At which point the B&N Lackey-In-Charge whooshes towards me and we have this exchange:

B&N LIC: “Sorry, no pictures.”

Me: “…what? No pictures?” (Didn’t you say earlier that we could take pictures during the book signing, which THIS IS?)

B&N: “No, no pictures. You can take a picture once you get up there.”

The joke’s on her, though, because I totally got the picture:

Now, to be clear, I didn’t want to get a picture of myself AND Jen. Just of her. I don’t see how it matters where that picture is taken from. WHEN that picture is taken from, sure. I obeyed the rule about not recording or photographing during the reading itself. But now? During the book signing portion during which we had been told pictures were allowed? Fair effing game, lady.

Honestly, if one of the people in the line had called me out, I would have been more acquiescent. They perhaps had some standing for complaint, since they were all waiting in the line to get signatures and pictures and stuff. But they either didn’t notice or didn’t care that I was taking pictures.


And then, a few days later, at the Joel Stein event, whilst minding my own business in a little folding chair, I realized that the chick behind me had her feet up on the back of my chair. Of the 200 people in 200 folding chairs, one person had the immaturity to kick back and it was the chick DIRECTLY BEHIND ME.

I took a passive aggressive route and started randomly leaning my chair back and startling her. I was secretly hoping she’d make a comment, so I could ask whether she was disabled physically, mentally, or both. Because the way she was sitting appeared so uncomfortable, it had to be one of the three.

(As the event wrapped up, I looked back at her and noticed that her boyfriend was maybe a 2. I consider TheBoy a solid 8. I win.)

But lest I despair that humanity is filled with nothing but assholes, there was a light at the end of the tunnel. During Joel’s Q&A, someone asked him who the greatest man was. (I won’t get into the details behind the question; suffice to say it does tie into the theme of his book.) He was at a loss. Chick sitting in front of me raises her hand, ostensibly with another question. Joel calls on her.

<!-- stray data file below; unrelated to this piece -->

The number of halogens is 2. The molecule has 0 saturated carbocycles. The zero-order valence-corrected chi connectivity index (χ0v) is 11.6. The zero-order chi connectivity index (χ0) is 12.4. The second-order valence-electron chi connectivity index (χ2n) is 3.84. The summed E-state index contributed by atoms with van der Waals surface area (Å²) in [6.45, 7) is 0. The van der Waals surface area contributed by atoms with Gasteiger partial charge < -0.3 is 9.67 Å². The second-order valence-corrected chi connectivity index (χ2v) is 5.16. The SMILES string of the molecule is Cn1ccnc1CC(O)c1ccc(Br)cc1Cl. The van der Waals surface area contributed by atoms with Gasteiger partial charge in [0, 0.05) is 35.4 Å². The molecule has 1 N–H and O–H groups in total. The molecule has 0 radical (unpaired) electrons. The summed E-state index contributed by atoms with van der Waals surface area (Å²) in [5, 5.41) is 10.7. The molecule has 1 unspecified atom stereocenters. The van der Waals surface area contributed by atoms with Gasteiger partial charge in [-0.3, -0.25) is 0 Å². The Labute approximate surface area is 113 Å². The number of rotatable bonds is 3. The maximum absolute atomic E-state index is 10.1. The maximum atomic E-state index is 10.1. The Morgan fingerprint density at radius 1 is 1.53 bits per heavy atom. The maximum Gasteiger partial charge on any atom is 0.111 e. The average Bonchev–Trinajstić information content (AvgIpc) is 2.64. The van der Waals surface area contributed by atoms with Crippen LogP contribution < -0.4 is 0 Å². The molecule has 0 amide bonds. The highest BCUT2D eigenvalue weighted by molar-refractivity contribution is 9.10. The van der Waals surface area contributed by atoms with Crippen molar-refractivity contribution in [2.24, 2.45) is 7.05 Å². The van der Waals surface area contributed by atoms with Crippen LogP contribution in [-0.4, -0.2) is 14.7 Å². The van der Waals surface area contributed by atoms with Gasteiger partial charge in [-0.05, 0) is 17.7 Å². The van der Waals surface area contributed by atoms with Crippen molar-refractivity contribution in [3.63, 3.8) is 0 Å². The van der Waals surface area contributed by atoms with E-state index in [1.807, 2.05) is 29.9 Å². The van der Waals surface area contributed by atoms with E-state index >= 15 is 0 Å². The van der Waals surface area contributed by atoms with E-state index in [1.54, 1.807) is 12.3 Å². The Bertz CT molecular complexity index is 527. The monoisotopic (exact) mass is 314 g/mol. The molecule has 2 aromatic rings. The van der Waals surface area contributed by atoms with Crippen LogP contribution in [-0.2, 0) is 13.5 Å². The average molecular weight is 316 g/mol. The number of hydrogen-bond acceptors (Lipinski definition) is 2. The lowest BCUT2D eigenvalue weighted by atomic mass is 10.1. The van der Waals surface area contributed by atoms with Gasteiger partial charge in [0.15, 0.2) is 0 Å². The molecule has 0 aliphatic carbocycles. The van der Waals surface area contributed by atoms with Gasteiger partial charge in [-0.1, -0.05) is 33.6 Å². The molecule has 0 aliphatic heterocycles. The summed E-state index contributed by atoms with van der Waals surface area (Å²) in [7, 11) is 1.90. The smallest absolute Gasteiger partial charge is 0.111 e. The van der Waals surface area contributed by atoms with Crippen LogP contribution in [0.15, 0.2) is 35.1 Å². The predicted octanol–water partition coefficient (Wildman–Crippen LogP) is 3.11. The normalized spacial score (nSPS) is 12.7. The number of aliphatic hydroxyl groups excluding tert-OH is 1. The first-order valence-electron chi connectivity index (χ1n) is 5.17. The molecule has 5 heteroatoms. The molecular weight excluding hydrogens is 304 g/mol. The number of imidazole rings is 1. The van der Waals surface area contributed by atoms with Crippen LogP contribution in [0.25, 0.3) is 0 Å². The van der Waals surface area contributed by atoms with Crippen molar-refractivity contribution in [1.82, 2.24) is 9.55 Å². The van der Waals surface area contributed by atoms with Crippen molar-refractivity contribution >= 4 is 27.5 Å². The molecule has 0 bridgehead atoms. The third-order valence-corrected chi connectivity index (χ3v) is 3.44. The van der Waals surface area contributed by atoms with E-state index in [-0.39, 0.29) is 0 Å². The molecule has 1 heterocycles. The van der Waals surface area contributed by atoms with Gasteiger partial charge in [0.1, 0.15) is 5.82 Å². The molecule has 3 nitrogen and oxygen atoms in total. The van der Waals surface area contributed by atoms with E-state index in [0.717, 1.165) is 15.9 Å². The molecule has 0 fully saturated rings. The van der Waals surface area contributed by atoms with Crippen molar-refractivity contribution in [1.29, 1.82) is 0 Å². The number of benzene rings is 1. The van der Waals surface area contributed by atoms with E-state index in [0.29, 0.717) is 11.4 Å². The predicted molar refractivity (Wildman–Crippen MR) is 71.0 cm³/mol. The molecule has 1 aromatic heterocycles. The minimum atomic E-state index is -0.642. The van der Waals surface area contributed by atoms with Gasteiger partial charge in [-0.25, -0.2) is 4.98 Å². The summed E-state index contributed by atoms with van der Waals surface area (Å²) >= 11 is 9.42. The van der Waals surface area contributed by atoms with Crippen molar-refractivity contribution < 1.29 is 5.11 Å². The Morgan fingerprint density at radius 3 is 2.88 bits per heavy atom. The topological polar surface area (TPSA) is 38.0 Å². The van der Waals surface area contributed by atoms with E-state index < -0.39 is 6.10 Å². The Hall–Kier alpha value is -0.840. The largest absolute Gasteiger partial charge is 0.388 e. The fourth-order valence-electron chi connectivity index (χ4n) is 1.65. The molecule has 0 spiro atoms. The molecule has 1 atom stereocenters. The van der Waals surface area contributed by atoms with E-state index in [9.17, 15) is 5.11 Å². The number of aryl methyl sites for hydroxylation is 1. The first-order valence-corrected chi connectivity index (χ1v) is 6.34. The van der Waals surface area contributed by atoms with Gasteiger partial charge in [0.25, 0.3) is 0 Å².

Chick: I would say, George Plimpton.

(Rest of crowd turns to neighbor and asks wtf that is.)

Chick: I mean, he was such a Renaissance man. Author, athlete…

(Joel goes into a story about how he attended an amazing party hosted by George Plimpton.)

Joel: But I’m sorry, you had a question of your own to ask.

Chick: No, I just wanted to answer that one.

Only in DC, people. Only in DC.

(Having read the Wikipedia article on Plimpton, I guess I can see the point. He appears to have been an author, actor, and athlete. But he also died in 2003. So if we extend the candidate pool to all men who have lived ever, I’d have to go with Da Vinci, the original Renaissance Man.)

(When I have book signing events some day, you all are invited. But no one else. These people can buy my books, but they must never enter my presence again lest I go all John McClane on them.)

May 24, 2012

May 24, 2012

It's Vegas, Baby

I find myself about to embark on a trip that will encompass not one, but FOUR New York City boroughs. Three more than I’ve visited on prior trips. They say there are two types of New Yorkers: those who won’t leave Manhattan, and those who will. Though not a New Yorker, I am definitely akin to the prior kind. (To be fair, Brooklyn DOES have an Ikea. But still.) I think it was Samuel Johnson who said, “When a man tires of Manhattan, he tires of life, for in Manhattan is all that life can afford.”*

But TheBoy is celebrating a big birthday, and wants to visit places outside Manhattan, so QED.

I, of course, have already begun planning my 30th birthday extravaganza, coming October 2013. (Don’t worry, TB isn’t going to read this. He gets the real-life me, which is 20% snarking a la this blog, 70% complaining about being hungry, and 10% sleeping.) I have decided on Las Vegas, because any city whose “Buffets” category in the Frommer’s guide is THAT long is worth doing and worth doing well.

So far, I have two things I really want to do (besides all the eating): indoor skydiving and a magic show. Preferably not together, but I really don’t know how things work there. Indoor skydiving because it’s all the thrill with little of the risk. A magic show because I’ve been a fan of magic since those David Copperfield specials in the ‘80s. I used to get the little magic books from the library and try to do card tricks. Like a little Barney Stinson, really.

Anyway, I figure that I won’t have much free time between the constant buffet-ing and avoiding the heat, but I’d love to hear everyone’s suggestions on other things to do. A day trip to the Grand Canyon: doable? How close to the Strip do I need to be? Which circle of Dante’s inferno most closely matches Las Vegas’ weather in October?